Classless Chisora makes no sense
"Why are all British fighters such idiots?" said a German reporter, having just seen Dereck Chisora slap Vitali Klitschko round the face at the weigh-in for Saturday's fight in Munich. Only he didn't actually say "idiots". He said something much worse.
Having also witnessed the boorish behaviour of David Haye before his fight with Wladimir Klitschko in Hamburg last summer - not to mention his legion of prematurely triumphalist fans - it was a fair question to ask.
The sight and sound of boxing journalists becoming outraged by what they deem the unacceptable behaviour of a fighter will no doubt cause much mirth among punters who view the sport with cynicism. After all, what's a little slap when you've heard Mike Tyson threaten to eat Lennox Lewis' kids?
Yet the righteous indignation was real enough: whether a British fighter, a British journalist or a British fan, we are all guests of Germany and Chisora's actions reflect as poorly on the sport as they do the country he represents.
Chisora's unsavoury actions went down badly in Munich. Photo: Getty
Taking to the dais with a Union Flag scarf covering his face and wearing black leather gloves, Chisora, who challenges for Klitschko's WBC crown at Munich's Olympiahalle, looked like a man fresh from a spree of cat-burglary.
Not quite in Haye's league - will Britain's former heavyweight world champion ever be allowed to forget wearing that T-shirt showing him clutching Wladimir and Vitali's severed heads? - but still severely lacking in class.
Perhaps the most telling post-Slapgate comment came from Chisora's trainer Don Charles, who, when asked if his charge had been acting abnormally beforehand, replied: "As normal as he has been throughout the week."
For the 28-year-old Chisora is not normal in the normal sense. This is a man who plans to put a double-decker bus inside his house as a playroom for his children. He also collects antique parking meters. So far so cute.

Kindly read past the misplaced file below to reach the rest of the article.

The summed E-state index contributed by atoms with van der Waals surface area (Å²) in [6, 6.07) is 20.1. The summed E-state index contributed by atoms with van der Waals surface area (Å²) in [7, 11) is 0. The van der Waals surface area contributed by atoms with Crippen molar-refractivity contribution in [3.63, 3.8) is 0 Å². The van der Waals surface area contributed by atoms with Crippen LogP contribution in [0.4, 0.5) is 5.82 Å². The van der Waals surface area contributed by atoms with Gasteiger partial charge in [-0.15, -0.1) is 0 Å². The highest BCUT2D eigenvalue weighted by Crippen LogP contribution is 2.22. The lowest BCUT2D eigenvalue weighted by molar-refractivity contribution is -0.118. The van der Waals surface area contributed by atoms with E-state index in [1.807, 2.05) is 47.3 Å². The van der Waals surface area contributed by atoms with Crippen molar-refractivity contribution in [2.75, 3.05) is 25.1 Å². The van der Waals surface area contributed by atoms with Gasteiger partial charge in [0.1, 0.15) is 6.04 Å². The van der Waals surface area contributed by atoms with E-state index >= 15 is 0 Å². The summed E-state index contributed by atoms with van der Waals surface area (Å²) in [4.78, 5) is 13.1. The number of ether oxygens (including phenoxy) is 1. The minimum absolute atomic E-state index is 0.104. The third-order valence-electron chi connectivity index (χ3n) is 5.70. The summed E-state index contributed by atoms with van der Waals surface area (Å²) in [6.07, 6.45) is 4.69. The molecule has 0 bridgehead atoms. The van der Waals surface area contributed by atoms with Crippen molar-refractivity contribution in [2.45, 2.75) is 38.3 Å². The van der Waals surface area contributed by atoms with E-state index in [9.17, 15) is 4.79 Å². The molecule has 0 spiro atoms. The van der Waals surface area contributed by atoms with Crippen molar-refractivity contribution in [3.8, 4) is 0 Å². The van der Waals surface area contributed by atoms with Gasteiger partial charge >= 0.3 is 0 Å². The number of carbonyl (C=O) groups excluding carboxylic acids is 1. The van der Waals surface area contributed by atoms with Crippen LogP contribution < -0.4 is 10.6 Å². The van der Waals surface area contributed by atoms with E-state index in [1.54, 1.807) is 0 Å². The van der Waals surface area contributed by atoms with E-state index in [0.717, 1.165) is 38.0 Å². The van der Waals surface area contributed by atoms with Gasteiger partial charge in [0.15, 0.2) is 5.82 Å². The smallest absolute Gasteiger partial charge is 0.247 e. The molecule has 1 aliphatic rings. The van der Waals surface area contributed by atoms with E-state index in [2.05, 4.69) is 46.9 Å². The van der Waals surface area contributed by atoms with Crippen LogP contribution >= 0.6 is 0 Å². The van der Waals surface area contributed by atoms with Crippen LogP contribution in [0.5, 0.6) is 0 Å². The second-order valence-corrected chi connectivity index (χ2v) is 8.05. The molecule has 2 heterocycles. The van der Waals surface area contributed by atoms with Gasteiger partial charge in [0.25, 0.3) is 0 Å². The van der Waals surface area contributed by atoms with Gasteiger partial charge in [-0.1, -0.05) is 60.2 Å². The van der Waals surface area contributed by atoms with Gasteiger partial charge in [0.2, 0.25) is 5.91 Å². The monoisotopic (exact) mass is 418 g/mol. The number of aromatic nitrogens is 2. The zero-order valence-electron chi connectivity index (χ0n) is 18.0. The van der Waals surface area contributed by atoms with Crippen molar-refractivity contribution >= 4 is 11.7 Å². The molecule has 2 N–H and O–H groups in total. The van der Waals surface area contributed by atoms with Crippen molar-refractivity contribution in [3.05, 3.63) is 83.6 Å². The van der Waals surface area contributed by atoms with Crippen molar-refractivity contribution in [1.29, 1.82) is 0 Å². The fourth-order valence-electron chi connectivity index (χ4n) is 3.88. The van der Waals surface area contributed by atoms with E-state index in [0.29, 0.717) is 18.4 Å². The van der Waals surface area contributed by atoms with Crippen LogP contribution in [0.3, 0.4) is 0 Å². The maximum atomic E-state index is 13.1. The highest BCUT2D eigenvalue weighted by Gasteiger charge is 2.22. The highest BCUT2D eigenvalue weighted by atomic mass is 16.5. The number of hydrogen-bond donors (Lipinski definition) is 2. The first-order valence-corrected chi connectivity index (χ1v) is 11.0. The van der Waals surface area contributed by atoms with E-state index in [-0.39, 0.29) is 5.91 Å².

Less cute is the fact he was found guilty of assaulting his girlfriend in 2010, which drew a memorable rebuke from Wladimir (who Chisora was supposed to fight that same year): "Anyone who hits a woman is a loser. I punch back."
Anyone who has had any dealings with Chisora over the years will tell you he is a complicated character: engaging one minute, disinterested the next; motivated one minute, out of sorts the next. And complicated characters have a tendency to do complicated things. Like slap a big, hard man round the face the day before he is due to meet him in the ring. Complicated - and a little bit stupid.
"I think he's blown his only chance and that chance was hope," Haye's trainer Adam Booth told BBC Sport. "It was a cheap shot, of course Vitali's embarrassed by it and he will turn that into anger in the fight itself.
"The last thing you want to do is pick a fight with Vitali. There were rumours Vitali would carry him for a few rounds to make the most of advertising revenue but now he'll be thinking, 'never mind business, I'm chinning him'."
Both Klitschko brothers, their representatives, German media and German fight fans can be forgiven for wondering whatever happened to British manners. And while Chisora's behaviour will no doubt add a few quid to his coffers, I doubt very much too many Brits tuning in will want him to win.
If every era gets the heavyweight champions it deserves, then we could do a lot worse than multi-lingual doctors, politicians and humanitarian campaigners - and pretty formidable fighters, to boot. Classy guys made to look all the classier by the ill-advised actions of one Dereck Chisora.
"You always expect something from Dereck," said Francis Warren, representing his dad Frank's promotional company, "he's a character".
To quote The Wolf from Pulp Fiction: "Just because you are a character doesn't mean that you have character." Vitali, unbeaten in almost a decade and angry as hell itself, will give that theory a most thorough examination on Saturday night.